Aging has a profound impact on learning and encoding new memories. Advances in the field of aging suggest that changes at the cellular level rather than structural alterations are more relevant for understanding cognitive deficits associated with aging. In this regard, electrophysiological analysis of synaptic function in the CA1 region of the hippocampus has provided the important insights that age disrupts the mechanisms by which the synaptic connectivity is modified to encode new memories. These changes in synaptic plasticity provide a conceptual basis to understand learning deficits in aged individuals. Although focusing on alterations in CA1 associated with learning deficits has been fruitful, recently it has become clear the need to expand the research scope. First is the realization that other circuits in the hippocampus participate differently during memory encoding, and that aging affects them differently, and even more prominently, in the case of CA3. In addition, although on average cognitive abilities decline with age, a recognizable subpopulation of aged individuals maintains mental abilities. Thus, while an ultimate goal could be to preserve the integrity of the cellular processes normally affected by age, a complementary approach is to focus on adaptative changes occuring naturally in response to lost functions. We approach these issues ex vivo, by studying synaptic plasticity in hippocampal slices from aged rats characterized in a hippocampal- dependent learning task. The goals of this project are to 1) understand how aging affects the synaptic functions that support learning in CA3, 2) identify mechanisms that allow some aged individuals to maintain cognitive abilities and 3) understand how intervention treatments that improve learning in aged individuals affect synaptic plasticity. Our research suggests that some mechanisms of synaptic plasticity are irreversibly lost in aged rats. However, those aged individuals that maintained cognitive performance manage to compensate for the lost by boosting other mechanisms. These adaptatively enhanced plasticity mechanisms are an obvious target for therapeutical strategies aimed at restoring learning in aged individuals.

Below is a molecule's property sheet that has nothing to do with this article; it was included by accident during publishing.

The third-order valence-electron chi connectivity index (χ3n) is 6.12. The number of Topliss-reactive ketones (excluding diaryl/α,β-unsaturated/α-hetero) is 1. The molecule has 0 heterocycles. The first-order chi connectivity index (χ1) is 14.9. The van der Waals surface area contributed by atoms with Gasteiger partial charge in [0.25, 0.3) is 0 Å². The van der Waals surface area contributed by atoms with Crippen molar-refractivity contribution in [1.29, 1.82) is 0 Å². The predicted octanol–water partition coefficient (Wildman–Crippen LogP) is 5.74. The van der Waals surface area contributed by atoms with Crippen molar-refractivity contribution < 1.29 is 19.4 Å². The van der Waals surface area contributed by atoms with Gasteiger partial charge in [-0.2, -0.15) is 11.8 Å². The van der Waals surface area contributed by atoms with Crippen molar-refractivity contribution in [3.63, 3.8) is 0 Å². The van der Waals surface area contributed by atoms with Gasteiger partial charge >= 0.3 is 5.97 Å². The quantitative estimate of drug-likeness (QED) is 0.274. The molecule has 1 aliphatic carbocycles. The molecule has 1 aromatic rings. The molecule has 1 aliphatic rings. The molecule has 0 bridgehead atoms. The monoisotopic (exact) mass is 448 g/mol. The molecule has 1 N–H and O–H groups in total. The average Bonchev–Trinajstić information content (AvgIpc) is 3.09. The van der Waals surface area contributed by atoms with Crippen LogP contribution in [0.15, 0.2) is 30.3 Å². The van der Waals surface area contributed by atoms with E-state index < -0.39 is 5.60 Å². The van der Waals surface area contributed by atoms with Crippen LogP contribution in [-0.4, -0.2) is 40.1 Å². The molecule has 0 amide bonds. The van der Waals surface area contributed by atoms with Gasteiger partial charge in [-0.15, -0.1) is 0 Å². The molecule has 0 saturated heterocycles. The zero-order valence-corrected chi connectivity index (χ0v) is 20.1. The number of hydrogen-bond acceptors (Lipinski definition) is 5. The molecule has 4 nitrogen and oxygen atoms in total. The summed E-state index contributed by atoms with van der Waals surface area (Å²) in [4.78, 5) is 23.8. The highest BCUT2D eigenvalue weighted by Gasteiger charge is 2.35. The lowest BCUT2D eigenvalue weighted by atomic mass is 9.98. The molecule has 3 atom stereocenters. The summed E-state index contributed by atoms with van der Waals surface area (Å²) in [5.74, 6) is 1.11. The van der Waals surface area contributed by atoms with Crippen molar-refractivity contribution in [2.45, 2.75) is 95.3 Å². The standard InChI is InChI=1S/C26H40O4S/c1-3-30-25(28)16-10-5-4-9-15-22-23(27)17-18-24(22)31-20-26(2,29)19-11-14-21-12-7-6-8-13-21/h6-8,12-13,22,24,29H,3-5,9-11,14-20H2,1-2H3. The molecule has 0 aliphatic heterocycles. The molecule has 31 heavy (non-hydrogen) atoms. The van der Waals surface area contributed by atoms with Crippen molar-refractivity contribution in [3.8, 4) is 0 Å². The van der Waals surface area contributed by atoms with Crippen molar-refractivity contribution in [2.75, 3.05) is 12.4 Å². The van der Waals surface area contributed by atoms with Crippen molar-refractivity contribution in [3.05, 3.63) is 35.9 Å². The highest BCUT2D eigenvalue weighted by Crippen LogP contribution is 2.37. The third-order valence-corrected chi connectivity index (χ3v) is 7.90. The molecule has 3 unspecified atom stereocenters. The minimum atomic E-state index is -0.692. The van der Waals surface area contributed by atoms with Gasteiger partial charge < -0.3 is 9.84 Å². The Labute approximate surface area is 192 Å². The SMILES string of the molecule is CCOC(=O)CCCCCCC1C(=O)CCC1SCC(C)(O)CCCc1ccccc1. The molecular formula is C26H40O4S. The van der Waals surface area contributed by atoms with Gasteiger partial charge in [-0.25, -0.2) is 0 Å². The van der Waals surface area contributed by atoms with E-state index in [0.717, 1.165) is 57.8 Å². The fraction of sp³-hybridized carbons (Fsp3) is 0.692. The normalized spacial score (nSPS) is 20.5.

Public Health Relevance

Aging can have a pronounced impact on mental abilities, particularly on learning and memory. Although such decline is widespread enough to be often considered a normal aspect of aging, some older individuals retain strong cognitive abilities. This proposal will investigate the type of neural adaptive changes that are required to maintain cognitive performance at old age.

Agency
National Institute of Health (NIH)
Institute
National Institute on Aging (NIA)
Type
Research Project (R01)
Project #
5R01AG034606-04
Application #
8318663
Study Section
Special Emphasis Panel (ZAG1-ZIJ-5 (M2))
Program Officer
Wagster, Molly V
Project Start
2009-08-15
Project End
2014-07-31
Budget Start
2012-08-01
Budget End
2013-07-31
Support Year
4
Fiscal Year
2012
Total Cost
$370,643
Indirect Cost
$144,641
Name
Johns Hopkins University
Department
Neurosciences
Type
Schools of Arts and Sciences
DUNS #
001910777
City
Baltimore
State
MD
Country
United States
Zip Code
21218
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